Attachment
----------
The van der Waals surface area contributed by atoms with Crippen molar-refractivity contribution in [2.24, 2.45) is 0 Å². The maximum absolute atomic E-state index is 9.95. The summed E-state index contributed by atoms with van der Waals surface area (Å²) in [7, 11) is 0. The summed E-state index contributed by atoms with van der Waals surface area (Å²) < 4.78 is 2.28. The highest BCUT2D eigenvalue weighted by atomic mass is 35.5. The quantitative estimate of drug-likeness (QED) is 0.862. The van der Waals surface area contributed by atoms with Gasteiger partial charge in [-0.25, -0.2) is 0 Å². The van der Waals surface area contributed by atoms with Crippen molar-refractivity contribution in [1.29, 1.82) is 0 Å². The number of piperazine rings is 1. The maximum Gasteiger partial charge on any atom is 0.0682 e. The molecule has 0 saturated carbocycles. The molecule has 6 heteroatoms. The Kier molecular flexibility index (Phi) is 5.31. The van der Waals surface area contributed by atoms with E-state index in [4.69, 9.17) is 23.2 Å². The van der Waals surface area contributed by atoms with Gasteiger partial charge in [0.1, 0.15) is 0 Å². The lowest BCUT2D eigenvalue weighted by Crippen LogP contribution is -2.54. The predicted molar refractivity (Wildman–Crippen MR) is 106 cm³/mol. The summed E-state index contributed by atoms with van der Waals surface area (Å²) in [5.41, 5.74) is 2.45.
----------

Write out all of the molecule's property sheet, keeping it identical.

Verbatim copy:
The van der Waals surface area contributed by atoms with Crippen molar-refractivity contribution in [2.24, 2.45) is 0 Å². The maximum absolute atomic E-state index is 9.95. The summed E-state index contributed by atoms with van der Waals surface area (Å²) in [7, 11) is 0. The summed E-state index contributed by atoms with van der Waals surface area (Å²) < 4.78 is 2.28. The highest BCUT2D eigenvalue weighted by atomic mass is 35.5. The quantitative estimate of drug-likeness (QED) is 0.862. The van der Waals surface area contributed by atoms with Gasteiger partial charge in [-0.25, -0.2) is 0 Å². The van der Waals surface area contributed by atoms with Crippen molar-refractivity contribution in [1.29, 1.82) is 0 Å². The number of piperazine rings is 1. The maximum Gasteiger partial charge on any atom is 0.0682 e. The molecule has 0 saturated carbocycles. The molecule has 6 heteroatoms. The Kier molecular flexibility index (Phi) is 5.31. The van der Waals surface area contributed by atoms with E-state index in [4.69, 9.17) is 23.2 Å². The van der Waals surface area contributed by atoms with Gasteiger partial charge in [0.1, 0.15) is 0 Å². The lowest BCUT2D eigenvalue weighted by Crippen LogP contribution is -2.54. The predicted molar refractivity (Wildman–Crippen MR) is 106 cm³/mol. The summed E-state index contributed by atoms with van der Waals surface area (Å²) in [5.41, 5.74) is 2.45.